Optimal Drug Sequencing in Metastatic Castration-Resistant Prostate Cancer (mCRPC) - Evan Yu
Evan Yu, MD, Medical oncologist, treats prostate, bladder, and testicular cancer, and is passionate about providing a personalized medical approach to a selection of novel therapies, as well as understanding the biologic mechanism of drug sensitivity and resistance. Professor, Department of Medical Oncology, University of Washington School of Medicine and Assistant Fellowship Director, Hematology and Oncology Fellowship Training Program, University of Washington and Fred Hutchinson Cancer Research Center.
Alicia Morgans, MD, MPH Associate Professor of Medicine in the Division of Hematology/Oncology at the Northwestern University Feinberg School of Medicine in Chicago, Illinois.
Alicia Morgans: Hi this is Alicia Morgans, Associate Professor of Medicine and GU medical oncologist at Northwestern University. I am so excited to have here with me today a friend and colleague, Dr. Evan Yu, who is a Professor of Medicine at the University of Washington, where he's also a GU medical oncologist. Thanks so much for coming to speak with me today, Evan.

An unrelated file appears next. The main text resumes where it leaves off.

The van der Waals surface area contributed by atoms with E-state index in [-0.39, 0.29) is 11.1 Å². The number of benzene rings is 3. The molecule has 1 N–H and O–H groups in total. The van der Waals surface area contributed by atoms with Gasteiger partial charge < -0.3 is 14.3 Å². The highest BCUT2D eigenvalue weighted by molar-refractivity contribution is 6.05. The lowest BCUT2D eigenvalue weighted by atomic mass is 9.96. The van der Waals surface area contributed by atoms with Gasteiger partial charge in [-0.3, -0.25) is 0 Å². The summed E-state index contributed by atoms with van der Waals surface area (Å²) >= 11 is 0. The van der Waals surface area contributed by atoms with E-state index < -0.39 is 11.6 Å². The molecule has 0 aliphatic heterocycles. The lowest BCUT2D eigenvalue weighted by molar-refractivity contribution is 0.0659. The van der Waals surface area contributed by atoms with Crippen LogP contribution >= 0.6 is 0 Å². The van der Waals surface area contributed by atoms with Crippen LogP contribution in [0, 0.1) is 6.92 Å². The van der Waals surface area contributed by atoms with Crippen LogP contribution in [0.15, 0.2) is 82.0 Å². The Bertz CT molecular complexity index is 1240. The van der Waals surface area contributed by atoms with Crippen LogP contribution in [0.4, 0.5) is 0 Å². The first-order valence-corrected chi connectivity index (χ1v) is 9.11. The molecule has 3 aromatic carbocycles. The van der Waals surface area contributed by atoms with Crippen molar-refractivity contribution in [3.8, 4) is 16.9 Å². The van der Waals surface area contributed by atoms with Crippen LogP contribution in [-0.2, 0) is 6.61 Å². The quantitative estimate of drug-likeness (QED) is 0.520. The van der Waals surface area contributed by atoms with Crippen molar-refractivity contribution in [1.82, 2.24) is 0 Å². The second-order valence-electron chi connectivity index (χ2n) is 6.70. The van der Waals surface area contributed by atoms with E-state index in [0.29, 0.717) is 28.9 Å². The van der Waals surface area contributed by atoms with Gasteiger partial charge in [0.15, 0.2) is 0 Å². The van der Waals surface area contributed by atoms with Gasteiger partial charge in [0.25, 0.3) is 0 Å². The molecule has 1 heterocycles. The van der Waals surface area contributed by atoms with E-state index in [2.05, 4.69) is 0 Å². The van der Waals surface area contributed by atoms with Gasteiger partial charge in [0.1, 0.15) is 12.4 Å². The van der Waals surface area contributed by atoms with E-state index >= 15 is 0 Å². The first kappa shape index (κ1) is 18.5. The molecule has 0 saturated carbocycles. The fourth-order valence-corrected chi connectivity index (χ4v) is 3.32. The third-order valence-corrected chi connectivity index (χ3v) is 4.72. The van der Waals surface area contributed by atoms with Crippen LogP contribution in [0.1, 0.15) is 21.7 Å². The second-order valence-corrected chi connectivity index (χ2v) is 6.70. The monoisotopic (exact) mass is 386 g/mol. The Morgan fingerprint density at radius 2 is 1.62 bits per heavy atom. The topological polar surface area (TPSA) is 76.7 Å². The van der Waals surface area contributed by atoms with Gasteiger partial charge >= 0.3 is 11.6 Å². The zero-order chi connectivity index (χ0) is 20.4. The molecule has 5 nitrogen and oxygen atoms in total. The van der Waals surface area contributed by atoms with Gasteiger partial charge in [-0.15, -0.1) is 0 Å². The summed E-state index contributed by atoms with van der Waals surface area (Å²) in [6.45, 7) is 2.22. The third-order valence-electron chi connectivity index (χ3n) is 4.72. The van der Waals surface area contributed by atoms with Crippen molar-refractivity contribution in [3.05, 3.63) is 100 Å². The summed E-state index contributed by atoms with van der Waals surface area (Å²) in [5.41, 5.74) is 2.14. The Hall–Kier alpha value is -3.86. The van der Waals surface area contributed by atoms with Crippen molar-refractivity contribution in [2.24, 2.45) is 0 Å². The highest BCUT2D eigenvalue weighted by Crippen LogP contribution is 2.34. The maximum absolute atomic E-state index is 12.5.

Evan Yu: Yeah, thanks for having me on. It's always a good time.
Alicia Morgans: It is. All right, well I wanted to talk with you today about how you think about sequencing drugs in the metastatic castration-resistant prostate cancer setting because this is an area where we certainly have multiple options for treatment and we continue to have more data that helps to guide us in terms of things that we maybe should or should not do. What are some of the things that you're thinking about as you're moving a patient through the different phases of mCRPC, in terms of treatment?